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  • Author: Stephen J. K. Walters
  • Publication Date: 02-2010
  • Content Type: Journal Article
  • Journal: The Cato Journal
  • Institution: The Cato Institute
  • Abstract: The usual suspects in the tragic demise of many of America's core cities are well known. For decades, scholars, politicians, and pundits have condemned the racism that led whites to flee diverse urban populations after World War II, sneered at Americans' vulgar affection for cars and expansive lawns, criticized policies that encouraged us to indulge these tastes, and blamed capitalist greed and unwhole- some technological change for the deindustrialization that has wrecked urban labor markets.
  • Topic: War
  • Political Geography: United States, America
  • Author: George C. Leef
  • Publication Date: 02-2010
  • Content Type: Journal Article
  • Journal: The Cato Journal
  • Institution: The Cato Institute
  • Abstract: The public policy of the United States is broadly in favor of competition. Our antitrust laws are premised on the idea that in the absence of such legislation private interests would seek to create monopolies, fix prices, restrain trade, and stifle competition. Moreover, the federal government, as well as the states and municipalities, has laws mandating competitive bidding on government contracts to guard the public against "sweetheart deals" that squander tax dollars. Open competition, in fact, is usually the undoing of those conspiracies against the public that Adam Smith saw as so prevalent.
  • Political Geography: United States
  • Author: Richard Vedder
  • Publication Date: 02-2010
  • Content Type: Journal Article
  • Journal: The Cato Journal
  • Institution: The Cato Institute
  • Abstract: The most essential ingredient embodied in the liberty championed by the classical liberal writers of the Enlightenment and beyond is individual choice and right of expression—the right of persons to say what they think, decide for themselves what groups that want to join, what religion that want to profess, what person they want to marry, what goods they want to buy or sell, and what persons they want to represent them where necessity requires collective decision making. One important economic dimension of individual liberty is the right to sell one's labor services without attenuation—that is, without limits on the terms of the agreement (e.g., wage rates and hours of work), or who will represent the worker in reaching those terms.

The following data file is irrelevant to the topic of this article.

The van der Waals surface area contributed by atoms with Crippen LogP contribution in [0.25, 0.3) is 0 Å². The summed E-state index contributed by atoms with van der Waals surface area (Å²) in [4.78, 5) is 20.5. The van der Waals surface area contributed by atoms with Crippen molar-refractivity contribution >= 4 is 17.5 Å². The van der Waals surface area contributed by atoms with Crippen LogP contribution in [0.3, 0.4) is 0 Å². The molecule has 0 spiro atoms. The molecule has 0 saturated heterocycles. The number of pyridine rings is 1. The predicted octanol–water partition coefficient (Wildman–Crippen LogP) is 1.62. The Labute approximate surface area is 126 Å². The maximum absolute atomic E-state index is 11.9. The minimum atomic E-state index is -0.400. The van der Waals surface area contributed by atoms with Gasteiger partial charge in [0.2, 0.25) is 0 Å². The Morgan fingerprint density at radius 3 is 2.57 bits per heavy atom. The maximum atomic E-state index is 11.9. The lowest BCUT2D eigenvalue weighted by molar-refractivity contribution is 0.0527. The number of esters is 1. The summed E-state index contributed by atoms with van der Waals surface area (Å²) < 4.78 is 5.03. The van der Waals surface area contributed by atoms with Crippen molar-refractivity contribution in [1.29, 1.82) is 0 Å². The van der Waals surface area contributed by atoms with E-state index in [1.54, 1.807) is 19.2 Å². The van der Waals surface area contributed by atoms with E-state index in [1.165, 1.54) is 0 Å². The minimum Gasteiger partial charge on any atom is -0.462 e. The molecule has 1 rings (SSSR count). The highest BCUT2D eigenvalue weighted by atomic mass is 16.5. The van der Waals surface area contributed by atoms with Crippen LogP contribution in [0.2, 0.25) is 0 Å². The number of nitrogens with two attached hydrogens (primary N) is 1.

• Political Geography: United States
  • Author: Daniel Griswold
  • Publication Date: 02-2010
  • Content Type: Journal Article
  • Journal: The Cato Journal
  • Institution: The Cato Institute
  • Abstract: In the past three decades, labor union leaders have emerged as among the chief critics of trade liberalization, while the economic evidence has grown that labor unions compromise the ability of American companies to compete in global markets.
  • Political Geography: United States, America
  • Author: Lowell E. Gallaway
  • Publication Date: 02-2010
  • Content Type: Journal Article
  • Journal: The Cato Journal
  • Institution: The Cato Institute
  • Abstract: In the more than 200 years in which formal organizations of workers (labor unions) have existed in the United States, there have been three distinct eras of policy toward them. Initially, in the late 18th and early 19th century, they were regarded as associations that came under the purview of the English common-law doctrine of conspiracy— that is, their very existence could be considered illegal, regardless of the objectives of the group.
  • Political Geography: United States
  • Author: James A. Dorn
  • Publication Date: 06-2010
  • Content Type: Journal Article
  • Journal: The Cato Journal
  • Institution: The Cato Institute